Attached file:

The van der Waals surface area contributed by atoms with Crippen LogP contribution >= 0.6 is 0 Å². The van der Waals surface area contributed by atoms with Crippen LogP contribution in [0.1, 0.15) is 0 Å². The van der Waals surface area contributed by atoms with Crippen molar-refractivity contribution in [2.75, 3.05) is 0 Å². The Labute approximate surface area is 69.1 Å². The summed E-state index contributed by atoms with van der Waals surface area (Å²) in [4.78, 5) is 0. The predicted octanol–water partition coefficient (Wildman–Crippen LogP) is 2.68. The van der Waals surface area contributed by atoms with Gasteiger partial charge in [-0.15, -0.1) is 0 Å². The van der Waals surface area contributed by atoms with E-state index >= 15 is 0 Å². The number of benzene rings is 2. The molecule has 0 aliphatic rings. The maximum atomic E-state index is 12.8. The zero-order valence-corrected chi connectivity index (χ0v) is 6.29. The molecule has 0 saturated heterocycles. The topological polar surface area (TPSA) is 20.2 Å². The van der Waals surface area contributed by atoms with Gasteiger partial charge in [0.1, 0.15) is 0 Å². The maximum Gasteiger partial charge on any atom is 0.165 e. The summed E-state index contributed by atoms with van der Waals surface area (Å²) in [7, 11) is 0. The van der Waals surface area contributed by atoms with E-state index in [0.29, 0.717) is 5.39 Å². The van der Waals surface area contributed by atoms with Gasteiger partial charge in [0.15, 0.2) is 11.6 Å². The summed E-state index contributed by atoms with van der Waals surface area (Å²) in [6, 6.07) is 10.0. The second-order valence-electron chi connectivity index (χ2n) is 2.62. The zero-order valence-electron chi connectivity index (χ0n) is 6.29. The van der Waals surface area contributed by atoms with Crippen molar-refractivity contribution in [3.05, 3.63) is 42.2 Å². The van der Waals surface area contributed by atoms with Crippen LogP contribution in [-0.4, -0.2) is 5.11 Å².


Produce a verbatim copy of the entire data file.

The van der Waals surface area contributed by atoms with Crippen LogP contribution >= 0.6 is 0 Å². The van der Waals surface area contributed by atoms with Crippen LogP contribution in [0.1, 0.15) is 0 Å². The van der Waals surface area contributed by atoms with Crippen molar-refractivity contribution in [2.75, 3.05) is 0 Å². The Labute approximate surface area is 69.1 Å². The summed E-state index contributed by atoms with van der Waals surface area (Å²) in [4.78, 5) is 0. The predicted octanol–water partition coefficient (Wildman–Crippen LogP) is 2.68. The van der Waals surface area contributed by atoms with Gasteiger partial charge in [-0.15, -0.1) is 0 Å². The van der Waals surface area contributed by atoms with E-state index >= 15 is 0 Å². The number of benzene rings is 2. The molecule has 0 aliphatic rings. The maximum atomic E-state index is 12.8. The zero-order valence-corrected chi connectivity index (χ0v) is 6.29. The molecule has 0 saturated heterocycles. The topological polar surface area (TPSA) is 20.2 Å². The van der Waals surface area contributed by atoms with Gasteiger partial charge in [0.1, 0.15) is 0 Å². The maximum Gasteiger partial charge on any atom is 0.165 e. The summed E-state index contributed by atoms with van der Waals surface area (Å²) in [7, 11) is 0. The van der Waals surface area contributed by atoms with E-state index in [0.29, 0.717) is 5.39 Å². The van der Waals surface area contributed by atoms with Gasteiger partial charge in [0.15, 0.2) is 11.6 Å². The summed E-state index contributed by atoms with van der Waals surface area (Å²) in [6, 6.07) is 10.0. The second-order valence-electron chi connectivity index (χ2n) is 2.62. The zero-order valence-electron chi connectivity index (χ0n) is 6.29. The van der Waals surface area contributed by atoms with Crippen molar-refractivity contribution in [3.05, 3.63) is 42.2 Å². The van der Waals surface area contributed by atoms with Crippen LogP contribution in [-0.4, -0.2) is 5.11 Å².